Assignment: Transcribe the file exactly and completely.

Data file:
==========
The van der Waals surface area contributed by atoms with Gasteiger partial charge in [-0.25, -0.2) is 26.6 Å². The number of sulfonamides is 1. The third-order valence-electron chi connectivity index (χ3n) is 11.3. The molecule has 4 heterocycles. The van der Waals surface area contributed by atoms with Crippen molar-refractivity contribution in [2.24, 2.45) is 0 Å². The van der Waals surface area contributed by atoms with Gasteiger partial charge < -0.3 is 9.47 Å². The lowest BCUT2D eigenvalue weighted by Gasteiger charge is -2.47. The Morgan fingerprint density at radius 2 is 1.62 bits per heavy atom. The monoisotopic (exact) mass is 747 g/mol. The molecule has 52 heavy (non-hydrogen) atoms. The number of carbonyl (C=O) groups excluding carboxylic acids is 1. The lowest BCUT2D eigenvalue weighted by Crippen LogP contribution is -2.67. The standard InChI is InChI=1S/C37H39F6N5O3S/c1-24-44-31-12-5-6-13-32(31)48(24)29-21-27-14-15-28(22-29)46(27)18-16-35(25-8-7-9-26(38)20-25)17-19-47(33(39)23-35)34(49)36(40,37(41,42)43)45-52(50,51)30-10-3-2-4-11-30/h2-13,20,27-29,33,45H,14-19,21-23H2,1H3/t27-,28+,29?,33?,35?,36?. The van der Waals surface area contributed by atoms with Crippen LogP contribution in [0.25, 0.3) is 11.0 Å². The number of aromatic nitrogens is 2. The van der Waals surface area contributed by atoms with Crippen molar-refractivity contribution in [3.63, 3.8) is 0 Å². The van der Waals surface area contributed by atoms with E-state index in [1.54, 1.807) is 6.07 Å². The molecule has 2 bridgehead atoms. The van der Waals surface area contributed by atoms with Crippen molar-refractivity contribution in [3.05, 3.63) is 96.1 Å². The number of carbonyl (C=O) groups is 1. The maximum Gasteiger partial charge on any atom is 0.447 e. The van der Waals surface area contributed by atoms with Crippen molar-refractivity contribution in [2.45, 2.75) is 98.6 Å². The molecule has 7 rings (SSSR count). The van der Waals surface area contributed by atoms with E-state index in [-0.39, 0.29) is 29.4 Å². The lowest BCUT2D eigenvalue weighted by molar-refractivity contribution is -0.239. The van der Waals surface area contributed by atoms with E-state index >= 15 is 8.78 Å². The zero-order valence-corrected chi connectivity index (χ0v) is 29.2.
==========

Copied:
The van der Waals surface area contributed by atoms with Gasteiger partial charge in [-0.25, -0.2) is 26.6 Å². The number of sulfonamides is 1. The third-order valence-electron chi connectivity index (χ3n) is 11.3. The molecule has 4 heterocycles. The van der Waals surface area contributed by atoms with Crippen molar-refractivity contribution in [2.24, 2.45) is 0 Å². The van der Waals surface area contributed by atoms with Gasteiger partial charge < -0.3 is 9.47 Å². The lowest BCUT2D eigenvalue weighted by Gasteiger charge is -2.47. The Morgan fingerprint density at radius 2 is 1.62 bits per heavy atom. The monoisotopic (exact) mass is 747 g/mol. The molecule has 52 heavy (non-hydrogen) atoms. The number of carbonyl (C=O) groups excluding carboxylic acids is 1. The lowest BCUT2D eigenvalue weighted by Crippen LogP contribution is -2.67. The standard InChI is InChI=1S/C37H39F6N5O3S/c1-24-44-31-12-5-6-13-32(31)48(24)29-21-27-14-15-28(22-29)46(27)18-16-35(25-8-7-9-26(38)20-25)17-19-47(33(39)23-35)34(49)36(40,37(41,42)43)45-52(50,51)30-10-3-2-4-11-30/h2-13,20,27-29,33,45H,14-19,21-23H2,1H3/t27-,28+,29?,33?,35?,36?. The van der Waals surface area contributed by atoms with Crippen LogP contribution in [0.25, 0.3) is 11.0 Å². The number of aromatic nitrogens is 2. The van der Waals surface area contributed by atoms with Crippen molar-refractivity contribution in [3.63, 3.8) is 0 Å². The van der Waals surface area contributed by atoms with E-state index in [1.54, 1.807) is 6.07 Å². The molecule has 2 bridgehead atoms. The van der Waals surface area contributed by atoms with Crippen molar-refractivity contribution in [3.05, 3.63) is 96.1 Å². The number of carbonyl (C=O) groups is 1. The maximum Gasteiger partial charge on any atom is 0.447 e. The van der Waals surface area contributed by atoms with Crippen molar-refractivity contribution in [2.45, 2.75) is 98.6 Å². The molecule has 7 rings (SSSR count). The van der Waals surface area contributed by atoms with E-state index in [-0.39, 0.29) is 29.4 Å². The lowest BCUT2D eigenvalue weighted by molar-refractivity contribution is -0.239. The van der Waals surface area contributed by atoms with E-state index >= 15 is 8.78 Å². The zero-order valence-corrected chi connectivity index (χ0v) is 29.2.